Thursday, October 26, 2006
Ken "Casey" Clark is recognizable as the young man in the bottom row, second from right.
Ken Clark discovered a rare team photo when visiting former teammate and current father of two Pat Ginley in Anderson, Ind., recently. The photo was probably taken in 1974, when Clark and Ginley were enrolled as fourth graders in Edgewood School and played in a city youth league on a team sponsored by Dr. Pepper. In an amazing coincidence, the name of the team was "Dr. Pepper."
Posted by Caseyclark at 2:58 PM
Tuesday, October 24, 2006
caption: Natalie shows displeasure in this undated file photo.
The wheels were turning in Natalie’s little 16-month-old mind. She recognized the Doctor’s office and remembered the pain that comes from the good doctor’s treatment. She wanted out, so here’s what little Natalie decided to do: she furiously waved bye-bye to the doctor, hoping that would lead to his departure.
Posted by Caseyclark at 12:09 PM
Sunday, October 22, 2006
Theo and Natalie afloat in a sea of orange (top). Theo and the friendly white-haired man.
Henry David Thoreau wrote many great sentences. Here, in my opinion, is his greatest: "I'd rather sit on a pumpkin and have it all to myself, than be crowded on a velvet cushion."
After our traditional Sunday breakfast at the Menlo Park Diner, the Clarks of New Jersey traveled to Giamarese Farm in East Brunswick, N.J., to pick a pumpkin for Halloween.
We picked a beauty – 19 pounds and shaped like an egg. We displayed our treasure on our porch, along with a brand new halloween sign we picked up at Home Goods in Woodbridge. The Halloween spirit lives at 56 Voorhees Place!
Note to editorial staff: The friendly white-haired man from the 2004 Pumpkin Patch pony ride continues to serve the community, expertly leading the Shetland Ponies around the little horse track. Can we get a picture of him up on the site? Thank you.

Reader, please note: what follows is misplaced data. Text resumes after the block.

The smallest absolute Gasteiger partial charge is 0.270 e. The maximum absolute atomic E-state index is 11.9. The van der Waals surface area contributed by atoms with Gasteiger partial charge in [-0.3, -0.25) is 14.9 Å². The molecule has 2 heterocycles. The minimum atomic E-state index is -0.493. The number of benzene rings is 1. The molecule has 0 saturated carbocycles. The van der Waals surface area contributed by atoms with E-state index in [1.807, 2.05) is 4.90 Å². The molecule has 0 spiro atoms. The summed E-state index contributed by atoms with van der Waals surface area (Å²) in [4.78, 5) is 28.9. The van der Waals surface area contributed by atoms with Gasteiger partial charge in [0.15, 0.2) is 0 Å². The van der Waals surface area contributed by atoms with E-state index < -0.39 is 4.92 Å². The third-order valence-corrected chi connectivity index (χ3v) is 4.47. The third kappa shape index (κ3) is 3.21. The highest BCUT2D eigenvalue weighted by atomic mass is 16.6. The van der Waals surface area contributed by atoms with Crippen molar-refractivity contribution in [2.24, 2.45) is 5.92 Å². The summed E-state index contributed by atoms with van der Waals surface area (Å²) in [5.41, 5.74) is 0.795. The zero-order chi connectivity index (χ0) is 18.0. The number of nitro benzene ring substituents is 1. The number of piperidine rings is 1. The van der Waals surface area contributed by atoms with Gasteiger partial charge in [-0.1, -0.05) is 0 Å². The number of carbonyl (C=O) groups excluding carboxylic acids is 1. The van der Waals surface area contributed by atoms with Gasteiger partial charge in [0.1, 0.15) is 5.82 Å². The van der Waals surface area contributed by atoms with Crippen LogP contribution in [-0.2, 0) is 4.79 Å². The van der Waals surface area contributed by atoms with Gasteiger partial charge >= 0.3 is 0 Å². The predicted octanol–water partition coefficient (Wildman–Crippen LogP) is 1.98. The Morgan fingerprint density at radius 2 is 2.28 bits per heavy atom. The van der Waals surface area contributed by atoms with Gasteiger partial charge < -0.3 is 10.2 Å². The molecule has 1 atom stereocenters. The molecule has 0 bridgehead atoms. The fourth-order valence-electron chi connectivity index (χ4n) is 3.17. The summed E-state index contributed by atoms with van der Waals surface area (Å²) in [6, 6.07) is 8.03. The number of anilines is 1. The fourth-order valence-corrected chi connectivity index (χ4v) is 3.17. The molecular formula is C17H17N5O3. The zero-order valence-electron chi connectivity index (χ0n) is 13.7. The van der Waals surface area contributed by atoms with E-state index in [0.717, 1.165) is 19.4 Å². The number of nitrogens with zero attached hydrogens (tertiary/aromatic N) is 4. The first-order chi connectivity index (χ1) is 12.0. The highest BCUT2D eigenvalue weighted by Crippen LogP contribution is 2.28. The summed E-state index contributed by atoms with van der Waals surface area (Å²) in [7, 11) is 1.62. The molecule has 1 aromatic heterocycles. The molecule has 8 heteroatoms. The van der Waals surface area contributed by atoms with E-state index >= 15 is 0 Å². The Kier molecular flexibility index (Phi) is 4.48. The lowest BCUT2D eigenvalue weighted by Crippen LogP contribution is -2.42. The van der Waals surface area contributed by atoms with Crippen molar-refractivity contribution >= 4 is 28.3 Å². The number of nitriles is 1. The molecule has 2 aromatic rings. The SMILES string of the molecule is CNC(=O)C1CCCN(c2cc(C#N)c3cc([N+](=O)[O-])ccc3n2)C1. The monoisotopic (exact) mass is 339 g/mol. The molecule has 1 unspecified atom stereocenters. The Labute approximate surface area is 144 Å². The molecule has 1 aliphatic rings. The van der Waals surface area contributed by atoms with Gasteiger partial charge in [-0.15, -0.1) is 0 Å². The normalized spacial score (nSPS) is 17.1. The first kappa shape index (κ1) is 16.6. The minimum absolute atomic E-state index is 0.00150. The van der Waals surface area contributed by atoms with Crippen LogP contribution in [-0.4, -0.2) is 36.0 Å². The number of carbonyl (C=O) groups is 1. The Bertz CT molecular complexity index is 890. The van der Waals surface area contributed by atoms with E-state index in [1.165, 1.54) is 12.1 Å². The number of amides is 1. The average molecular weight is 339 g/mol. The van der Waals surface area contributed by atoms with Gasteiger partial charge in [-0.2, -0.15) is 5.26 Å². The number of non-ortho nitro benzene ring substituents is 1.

Posted by Caseyclark at 5:29 PM
Thursday, October 12, 2006
Natalie Rose's interpretation of Nietzsche.
“That which doesn’t kill me, makes me stronger,” wrote Nietszche in his classic “Twilight of the Idols.”
Here’s Natalie’s take on that concept. For the past few weeks, whenever she was asked to reveal her strength, she would curl up her little hands into fists and thrust them toward the gods. Now, whenever she hears the word “strong,” she does the same.
Posted by Caseyclark at 8:55 AM
Saturday, October 07, 2006
Theo and Natalie, with the ruins of Asbury Park in the distance.
[Editor’s note: the authors have been busy expanding our day-care business and participating in lumber industry conferences. We apologize for the scarcity of new material.]
Marrianne Wilson, executive editor of Chain Store Age magazine, recommended Ocean Grove, N.J., for a day trip. So we went. (She also recommended “Z,” the French film of political intrigue from the late 60s, a recommendation for which I am thankful.)
We wound up in Bradley Beach, one town to the south, but for the sake of simplicity, future generations of Clarks will refer to the event as “Our Ocean Grove Adventure." Point Pleasant has the rides and the excitement, but Ocean Grove has the charm and natural beauty. We were almost alone, enjoying the wind, the waves and the miniature mountains of sand that formed near the breaking waves.
How about downtown Ocean Grove? It gives the exalted Stone Harbor, N.J., a run for its money.
There were some rough patches to the adventure. The wind blew the beach umbrella out of its foundation. Theo dripped ice cream in the fancy boutique. But Ocean Grove was good to us all, and we'll be back.
Posted by Caseyclark at 5:25 PM
Sunday, October 01, 2006
"O harp and altar, of the fury fused,
(How could mere toil align thy choiring strings!)
Terrific threshold of the prophet's pledge,
Prayer of pariah, and the lover's cry,--
"… O Sleepless as the river under thee,
Vaulting the sea, the prairies' dreaming sod,
Unto us lowliest sometime sweep, descend
And of the curveship lend a myth to God."
-- Hart Crane, "To Brooklyn Bridge"
Posted by Caseyclark at 6:12 PM